What is the pelvic floor?
The Pelvic Floor is the muscles that surround the genitals and anus to hold the pelvic organs in place and rhythmically tighten during orgasm. You can notice the pelvic floor muscles most when you squeeze to keep yourself from urinating.
This muscle is important to both women and men.
Although we often hear conversations around the as related to women, it is wise to take notice of the importance of men as well. According to WebMD, one out of 4 women has a pelvic floor disorder. The first can be incontinence, Urinary or fecal. Most of us have heard of urinary incontinence. You may for example sneeze and experience urine leaks. But, a weak pelvic floor can also cause fecal incontinence in both men, women, and children.
Incontinence is very common. Let’s get past the embarrassment and talk about it!
According to the NATIONAL ASSOCIATION FOR CONTINENCE, over 25 million people in the USA live with bladder leakage or bowel control issues. “We’re not afraid to talk about our bodies or their functions. When something abnormal happens, we should all feel comfortable in discussing it. There is no shame in being human. So it’s time we get past the embarrassment and get on with gaining control.” (NAFC)
Three Most Common Conditions of this Dysfunction
• urinary incontinence
• anal incontinence
• pelvic organ prolapse
Stress urinary incontinence (SUI) occurs because of weak pelvic floor muscles and/or a deficient urethral sphincter. This weakness can cause the bladder to leak during exercise, coughing, sneezing, laughing, or any body movement that puts pressure on the bladder. SUI often shows up after childbirth and menopause in women while prostate cancer treatment, such as radical prostatectomy, can trigger it in men.(NAFC) To learn more about how SUI can affect men and women differently, visit these links: Male Stress Urinary Incontinence and Female Stress Urinary Incontinence.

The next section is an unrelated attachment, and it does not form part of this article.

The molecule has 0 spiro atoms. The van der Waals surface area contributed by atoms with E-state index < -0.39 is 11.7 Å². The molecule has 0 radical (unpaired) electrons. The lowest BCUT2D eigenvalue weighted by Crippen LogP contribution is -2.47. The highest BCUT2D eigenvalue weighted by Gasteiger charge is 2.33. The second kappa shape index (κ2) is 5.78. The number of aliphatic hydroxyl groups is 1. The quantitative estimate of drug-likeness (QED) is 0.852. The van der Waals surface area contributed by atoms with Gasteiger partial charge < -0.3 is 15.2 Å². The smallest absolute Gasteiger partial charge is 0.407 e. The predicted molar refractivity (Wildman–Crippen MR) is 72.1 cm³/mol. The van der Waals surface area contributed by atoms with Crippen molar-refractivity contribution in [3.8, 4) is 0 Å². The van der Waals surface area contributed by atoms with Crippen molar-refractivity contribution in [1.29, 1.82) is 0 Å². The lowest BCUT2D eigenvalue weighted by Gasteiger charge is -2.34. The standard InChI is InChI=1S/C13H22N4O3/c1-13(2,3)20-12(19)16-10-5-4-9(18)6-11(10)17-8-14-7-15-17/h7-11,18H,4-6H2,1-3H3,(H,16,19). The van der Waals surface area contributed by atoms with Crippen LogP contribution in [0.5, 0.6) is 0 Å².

Anal incontinence and Pelvic organ prolapse. (National Association For Continence)
Pelvic floor strength is critical to digestive (bowel) health for both women and men. Here’s how a poorly functioning pelvic floor can create a situation for ABL(accidental Bowel Leakage):
- Impairs the ability to sense stool in the rectum
- Decreases the ability to contract muscles used during a bowel movement
- Rectal prolapse causes the rectum to drop down through the anus—this can lead to stretching of the anus muscles, stretching of the pelvic floor nerves, and mucous discharge from the prolapse segment
- Rectocele causes the rectum to protrude through the vagina
- Causes the pelvic floor to become weak and sag
Both Men & Women should exercise to keep the Pelvic muscle strong.
For women! Kegel exercises strengthen the pelvic floor muscles, which support the uterus, bladder, and bowel. You can do Kegel exercises discreetly just about anytime, whether you’re
driving in your car, sitting at your desk or relaxing on the couch. You can also use a kegel toy to help strengthen the muscle.
For men! According to a study conducted by the University of Bristol, a strong pelvic floor overcomes erectile dysfunction. The same study showed that a regular program of pelvic floor exercise achieves the same success rate as Viagra. Viagra is associated with damage to the eyes and vision in a significant number of men using it, but exercises are safe for everyone.
- Exercising this muscle can “increase awareness of sexual sensations and enhance enjoyment” (Impotence Association, UK)
- Research has shown that pelvic floor strengthening can improve sexual function and overcome urinary
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